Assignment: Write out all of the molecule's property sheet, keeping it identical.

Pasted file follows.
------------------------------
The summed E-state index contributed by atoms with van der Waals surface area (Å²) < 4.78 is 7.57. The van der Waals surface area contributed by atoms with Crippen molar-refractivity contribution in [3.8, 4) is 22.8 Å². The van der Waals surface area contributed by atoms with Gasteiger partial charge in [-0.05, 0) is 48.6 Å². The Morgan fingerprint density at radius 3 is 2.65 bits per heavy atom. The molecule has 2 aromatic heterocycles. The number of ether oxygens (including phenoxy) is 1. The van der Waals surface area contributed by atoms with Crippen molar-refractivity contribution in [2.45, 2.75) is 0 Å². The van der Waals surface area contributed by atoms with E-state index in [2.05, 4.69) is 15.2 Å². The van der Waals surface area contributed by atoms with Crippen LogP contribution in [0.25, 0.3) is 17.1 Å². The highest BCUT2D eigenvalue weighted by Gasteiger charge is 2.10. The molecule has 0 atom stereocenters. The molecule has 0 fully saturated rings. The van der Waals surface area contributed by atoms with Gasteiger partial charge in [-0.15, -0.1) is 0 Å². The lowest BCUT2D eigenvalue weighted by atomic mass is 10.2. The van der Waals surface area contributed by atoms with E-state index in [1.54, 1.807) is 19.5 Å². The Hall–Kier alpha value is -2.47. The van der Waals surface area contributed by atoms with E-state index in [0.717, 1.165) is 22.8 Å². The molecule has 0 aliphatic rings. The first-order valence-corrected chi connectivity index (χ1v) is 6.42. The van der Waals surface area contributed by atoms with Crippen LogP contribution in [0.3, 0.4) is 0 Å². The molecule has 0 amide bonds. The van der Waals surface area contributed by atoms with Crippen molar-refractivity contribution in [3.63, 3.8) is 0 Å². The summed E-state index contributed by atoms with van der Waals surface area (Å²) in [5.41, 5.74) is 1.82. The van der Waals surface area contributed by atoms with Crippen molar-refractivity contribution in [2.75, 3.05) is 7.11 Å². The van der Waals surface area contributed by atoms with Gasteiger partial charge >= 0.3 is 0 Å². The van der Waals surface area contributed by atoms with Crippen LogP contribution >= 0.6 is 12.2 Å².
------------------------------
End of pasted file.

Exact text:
The summed E-state index contributed by atoms with van der Waals surface area (Å²) < 4.78 is 7.57. The van der Waals surface area contributed by atoms with Crippen molar-refractivity contribution in [3.8, 4) is 22.8 Å². The van der Waals surface area contributed by atoms with Gasteiger partial charge in [-0.05, 0) is 48.6 Å². The Morgan fingerprint density at radius 3 is 2.65 bits per heavy atom. The molecule has 2 aromatic heterocycles. The number of ether oxygens (including phenoxy) is 1. The van der Waals surface area contributed by atoms with Crippen molar-refractivity contribution in [2.45, 2.75) is 0 Å². The van der Waals surface area contributed by atoms with E-state index in [2.05, 4.69) is 15.2 Å². The van der Waals surface area contributed by atoms with Crippen LogP contribution in [0.25, 0.3) is 17.1 Å². The highest BCUT2D eigenvalue weighted by Gasteiger charge is 2.10. The molecule has 0 atom stereocenters. The molecule has 0 fully saturated rings. The van der Waals surface area contributed by atoms with Gasteiger partial charge in [-0.15, -0.1) is 0 Å². The lowest BCUT2D eigenvalue weighted by atomic mass is 10.2. The van der Waals surface area contributed by atoms with E-state index in [1.54, 1.807) is 19.5 Å². The Hall–Kier alpha value is -2.47. The van der Waals surface area contributed by atoms with E-state index in [0.717, 1.165) is 22.8 Å². The molecule has 0 aliphatic rings. The first-order valence-corrected chi connectivity index (χ1v) is 6.42. The van der Waals surface area contributed by atoms with Crippen LogP contribution in [0.3, 0.4) is 0 Å². The molecule has 0 amide bonds. The van der Waals surface area contributed by atoms with Crippen molar-refractivity contribution in [3.63, 3.8) is 0 Å². The summed E-state index contributed by atoms with van der Waals surface area (Å²) in [5.41, 5.74) is 1.82. The van der Waals surface area contributed by atoms with Crippen molar-refractivity contribution in [2.75, 3.05) is 7.11 Å². The van der Waals surface area contributed by atoms with Gasteiger partial charge >= 0.3 is 0 Å². The van der Waals surface area contributed by atoms with Crippen LogP contribution >= 0.6 is 12.2 Å².